HAITI: Salesian Missions continues emergency fundraising efforts for Haiti, Salesian missionaries continue relief efforts and plan for long-term recovery

NEW ROCHELLE, NY & LES CAYES, HAITI (Oct. 31, 2016) Salesian Missions has sent emergency aid funds and continues its fundraising efforts in response to the devastating hurricane that struck Haiti on Oct. 4. The funds sent as part of its Haiti Relief Fund, which supports the ongoing relief efforts lead by Salesian missionaries in Haiti. They are continuing their relief efforts and planning for long-term recovery projects. Salesian Missions, the U.S. development arm of the Salesians of Don Bosco, joins other Salesian NGOs around the world with this emergency fundraising effort.

Because Salesian missionaries live and work in the communities they serve, they were able to respond immediately once they were cleared by the Haitian government to do so. By combining their unique knowledge of how to get things done locally with already-established infrastructure and logistical capabilities (like storage warehouses, transportation vehicles, and distribution channels), Salesian missionaries are able to respond quickly and effectively.

They were there long before the 2010 earthquake struck, and they remained there after—working on reconstruction efforts while continuing to provide education and meals to some of the country’s most vulnerable children. While other development NGOs came and went (along with the news cameras), Salesian missionaries remained. This is why their communities turn to them during times of need such as natural disasters.

Salesian schools and programs are located throughout Haiti and—including Port-au-Prince, Fort-Liberté, Cap Haïtien, Les Cayes, and Gressier. With an established presence throughout the country, the emergency response has been efficient and comprehensive. A warehouse that was built using funds raised by Salesian Missions (after the 2010 earthquake) has been utilized as a staging ground where missionaries and other volunteers assemble survival kits for distribution. In addition, a delivery truck, also funded by Salesian Missions, is making the transport to Les Cayes possible. The town—which is located in the area hardest hit by the hurricane—is home to Salesian schools and programs for the poor.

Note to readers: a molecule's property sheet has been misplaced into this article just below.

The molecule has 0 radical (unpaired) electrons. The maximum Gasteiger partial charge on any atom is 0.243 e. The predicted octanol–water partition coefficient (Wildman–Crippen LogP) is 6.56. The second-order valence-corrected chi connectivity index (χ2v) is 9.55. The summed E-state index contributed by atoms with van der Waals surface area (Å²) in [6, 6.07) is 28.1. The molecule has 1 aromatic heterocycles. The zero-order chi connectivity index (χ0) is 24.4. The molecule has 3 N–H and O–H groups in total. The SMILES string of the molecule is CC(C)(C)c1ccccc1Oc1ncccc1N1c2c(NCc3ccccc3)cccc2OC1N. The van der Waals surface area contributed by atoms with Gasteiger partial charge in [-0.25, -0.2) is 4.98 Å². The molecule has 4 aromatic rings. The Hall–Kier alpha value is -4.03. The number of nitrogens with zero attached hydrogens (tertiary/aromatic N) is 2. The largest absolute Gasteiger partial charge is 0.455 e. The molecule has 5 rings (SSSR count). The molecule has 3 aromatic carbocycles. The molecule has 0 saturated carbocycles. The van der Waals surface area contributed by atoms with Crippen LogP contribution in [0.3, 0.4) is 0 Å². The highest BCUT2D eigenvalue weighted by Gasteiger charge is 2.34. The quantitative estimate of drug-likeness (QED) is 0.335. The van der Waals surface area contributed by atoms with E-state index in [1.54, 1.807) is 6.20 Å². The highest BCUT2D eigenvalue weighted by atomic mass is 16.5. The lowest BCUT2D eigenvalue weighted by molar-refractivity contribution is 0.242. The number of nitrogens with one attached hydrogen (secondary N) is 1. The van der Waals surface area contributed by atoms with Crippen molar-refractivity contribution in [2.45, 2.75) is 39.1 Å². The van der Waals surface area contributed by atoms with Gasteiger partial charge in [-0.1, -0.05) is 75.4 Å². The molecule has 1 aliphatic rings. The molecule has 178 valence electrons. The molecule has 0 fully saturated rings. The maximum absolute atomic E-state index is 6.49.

The peaceful distribution of “emergency relief kits” has been taking place at a Salesian church in Les Cayes. The Salesian-run Rinaldi Foundation of Haiti, which has been heading up the Salesian response to the hurricane, sent a delegation to the south of the country to assess the damage caused by the hurricane and distribute the emergency aid.

Each kit is able to sustain five people for four days and contained rice, beans, salmon, sugar, olive oil, and milk. Salesian missionaries have also been providing clean water and soap to prevent the spread of cholera, which has already killed 13 and sickened 62 more people. The concern is with the lack of available water and proper sanitation, there will be another deadly outbreak of cholera.

Salesian missionaries are also looking to reconstruction efforts with the Rinaldi Foundation preparing the distribution of building materials for those affected so that they can repair their homes or rebuild them. Missionaries are also planning to start distributing seeds and agricultural tools to those who lost their crops and with them their livelihood. About 500 farmers will benefit from this project, which will also allow the resumption of economic activities in selected areas.

With an eye on long-term sustainability and ensuring reconstruction efforts in local communities, the Rinaldi Foundation is also planning an education project that will provide intensive training for 300 youth in the construction industry including courses in metallurgy, carpentry, and welding. Students who might not otherwise be able to continue their studies will also be able to access scholarships.

“Salesian missionaries are helping those in need with the distribution of food and water kits, but this phase should not last long. The second phase is the creation of a canteen to provide warm meals for all, but especially for the children and young people who access our programs,” says Father Jean Paul Mesidor, Superior of the Salesians of Haiti. “A third step will be to provide working tools to people so that they may begin to till their land so that the food source will remain accessible. Lastly, but most important, we will provide construction materials and offer education so people can get back to work reviving their own livelihood and rebuilding their communities.”

Slamming into the southern part of the island on Oct. 4 with wind speeds of up to 145 miles per hour, Hurricane Matthew ripped tin roofs from the fragile makeshift shelters in which tens of thousands of people had been living since the earthquake. Vulnerable to the storm’s fury, more than 1,000 people are confirmed dead. Roads and bridges collapsed, and communications systems failed—stranding victims from critical aid. The storm surge flooded entire farmlands, destroying up to 80 percent of food crops and killing significant numbers of livestock. Mudslides have clogged wells and sanitation systems. More than 50,000 people are now homeless, with food and safe drinking water desperately scarce.

The need is great, and time is of the essence. This is why Salesian Missions, along with other Salesian NGOs around the globe, has launched an emergency fundraising drive. Those who want to help victims of Hurricane Matthew are urged to make a donation online at www.salesianmissions.org/haiti-relief/give.



SPECIAL NOTE TO MEDIA: Photos available, contact [email protected].


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